Arizona State hosts race-based graduations
Arizona State University’s (ASU) Spring 2023 Graduation Celebrations schedule page released the dates of the school's upcoming graduation ceremonies.
Some of the ceremonies on the list include 'Asian/Asian Pacific American Convocation,' 'Hispanic Convocation,' 'Rainbow Convocation,' 'Black African Convocation,' and 'American Indian Convocation.'
Arizona State University’s (ASU) Spring 2023 Graduation Celebrations schedule page has released the dates of the school’s upcoming graduation ceremonies. Some of the ceremonies on the list include “Asian/Asian Pacific American Convocation,” “Hispanic Convocation,” “Rainbow Convocation,” “Black African Convocation,” and “American Indian Convocation.”
ASU includes further information about each of the ceremonies that will be held, such as the Rainbow Convocation, which the website describes as “a celebratory event that honors the accomplishments and commitment of ASU’s 2SLGBTQIA+ students pursuing higher education.”
Under the information for the Black African Convocation, the website explains the ceremony as “a celebratory event that honors the accomplishments and commitment of ASU’s Black, African American, and African students pursuing higher education.”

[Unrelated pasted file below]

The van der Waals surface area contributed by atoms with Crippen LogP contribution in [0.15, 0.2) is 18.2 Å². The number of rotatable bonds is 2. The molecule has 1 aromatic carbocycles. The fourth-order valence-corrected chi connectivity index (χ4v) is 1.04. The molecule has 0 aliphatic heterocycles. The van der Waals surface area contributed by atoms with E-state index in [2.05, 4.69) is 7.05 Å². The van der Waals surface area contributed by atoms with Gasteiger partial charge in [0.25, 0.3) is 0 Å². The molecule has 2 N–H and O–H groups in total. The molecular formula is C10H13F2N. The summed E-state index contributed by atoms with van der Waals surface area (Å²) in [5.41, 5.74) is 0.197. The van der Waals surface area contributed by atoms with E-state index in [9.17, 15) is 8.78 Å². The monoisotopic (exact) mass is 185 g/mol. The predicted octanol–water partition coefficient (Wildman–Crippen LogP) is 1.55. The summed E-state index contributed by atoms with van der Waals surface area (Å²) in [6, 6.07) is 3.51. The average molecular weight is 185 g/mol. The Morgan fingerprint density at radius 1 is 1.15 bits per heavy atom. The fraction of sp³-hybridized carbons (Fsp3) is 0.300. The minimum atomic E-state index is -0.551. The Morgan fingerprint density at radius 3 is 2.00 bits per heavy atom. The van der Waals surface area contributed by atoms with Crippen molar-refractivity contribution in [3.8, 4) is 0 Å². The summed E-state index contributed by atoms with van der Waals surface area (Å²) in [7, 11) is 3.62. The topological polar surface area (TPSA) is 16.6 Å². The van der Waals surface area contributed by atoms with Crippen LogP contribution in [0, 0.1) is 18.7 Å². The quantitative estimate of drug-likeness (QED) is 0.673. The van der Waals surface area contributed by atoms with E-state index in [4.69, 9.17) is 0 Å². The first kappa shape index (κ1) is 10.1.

Identity-based ceremonies such as these are being seen with increasing frequency around the country, especially this spring, with other schools such as New York University and The University of Chicago taking part.
An Arizona State University spokesperson told Campus Reform that these ceremonies have been a long-standing tradition at ASU.
”These special interest convocations have been a tradition [at ASU] for a long time,” said the spokesperson “One of them is the Hispanic Convocation, which started in 1984. The American Indian Convocation started in 1990.”
”One of our biggest special interest convocations is the military Veterans Honor Stole Ceremony, which usually kicks off graduation week,” the spokesperson added.
The spokesperson also noted that “anyone can participate and be recognized in these ceremonies regardless of race, ethnicity, nationality, etc. For the veterans ceremony, you have to have served to be recognized during the ceremony. However, anyone can attend to enjoy the festivities. ”
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Editor’s note: An earlier version of this article was published without comment from Arizona State University and implied that university media relations had not responded in time for publication. The piece now reflects the media relations representative’s response, which was sent prior to publication.